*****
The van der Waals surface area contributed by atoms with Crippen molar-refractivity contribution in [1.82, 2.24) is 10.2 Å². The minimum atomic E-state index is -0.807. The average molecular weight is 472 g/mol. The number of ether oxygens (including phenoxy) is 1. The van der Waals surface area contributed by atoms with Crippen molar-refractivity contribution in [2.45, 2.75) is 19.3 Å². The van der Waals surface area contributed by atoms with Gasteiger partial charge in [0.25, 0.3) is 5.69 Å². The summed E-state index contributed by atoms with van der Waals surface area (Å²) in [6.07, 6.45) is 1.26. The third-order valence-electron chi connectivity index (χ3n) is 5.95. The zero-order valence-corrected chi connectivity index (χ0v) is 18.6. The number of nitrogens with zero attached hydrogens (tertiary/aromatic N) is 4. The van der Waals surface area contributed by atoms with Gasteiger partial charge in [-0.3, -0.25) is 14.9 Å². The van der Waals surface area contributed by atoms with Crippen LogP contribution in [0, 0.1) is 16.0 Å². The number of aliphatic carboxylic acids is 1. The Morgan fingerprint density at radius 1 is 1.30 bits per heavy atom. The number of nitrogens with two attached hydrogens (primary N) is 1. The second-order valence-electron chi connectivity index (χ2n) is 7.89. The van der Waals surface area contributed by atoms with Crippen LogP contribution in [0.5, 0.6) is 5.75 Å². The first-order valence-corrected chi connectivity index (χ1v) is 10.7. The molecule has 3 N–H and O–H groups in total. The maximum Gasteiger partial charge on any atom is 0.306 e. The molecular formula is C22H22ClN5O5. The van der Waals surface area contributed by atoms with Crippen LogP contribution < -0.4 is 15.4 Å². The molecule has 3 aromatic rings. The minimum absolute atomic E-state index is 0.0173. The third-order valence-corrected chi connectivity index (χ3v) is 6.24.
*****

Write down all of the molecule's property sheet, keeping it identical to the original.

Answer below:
The van der Waals surface area contributed by atoms with Crippen molar-refractivity contribution in [1.82, 2.24) is 10.2 Å². The minimum atomic E-state index is -0.807. The average molecular weight is 472 g/mol. The number of ether oxygens (including phenoxy) is 1. The van der Waals surface area contributed by atoms with Crippen molar-refractivity contribution in [2.45, 2.75) is 19.3 Å². The van der Waals surface area contributed by atoms with Gasteiger partial charge in [0.25, 0.3) is 5.69 Å². The summed E-state index contributed by atoms with van der Waals surface area (Å²) in [6.07, 6.45) is 1.26. The third-order valence-electron chi connectivity index (χ3n) is 5.95. The zero-order valence-corrected chi connectivity index (χ0v) is 18.6. The number of nitrogens with zero attached hydrogens (tertiary/aromatic N) is 4. The van der Waals surface area contributed by atoms with Gasteiger partial charge in [-0.3, -0.25) is 14.9 Å². The van der Waals surface area contributed by atoms with Crippen LogP contribution in [0, 0.1) is 16.0 Å². The number of aliphatic carboxylic acids is 1. The Morgan fingerprint density at radius 1 is 1.30 bits per heavy atom. The number of nitrogens with two attached hydrogens (primary N) is 1. The second-order valence-electron chi connectivity index (χ2n) is 7.89. The van der Waals surface area contributed by atoms with Crippen LogP contribution in [0.5, 0.6) is 5.75 Å². The first-order valence-corrected chi connectivity index (χ1v) is 10.7. The molecule has 3 N–H and O–H groups in total. The maximum Gasteiger partial charge on any atom is 0.306 e. The molecular formula is C22H22ClN5O5. The van der Waals surface area contributed by atoms with Crippen LogP contribution < -0.4 is 15.4 Å². The molecule has 3 aromatic rings. The minimum absolute atomic E-state index is 0.0173. The third-order valence-corrected chi connectivity index (χ3v) is 6.24.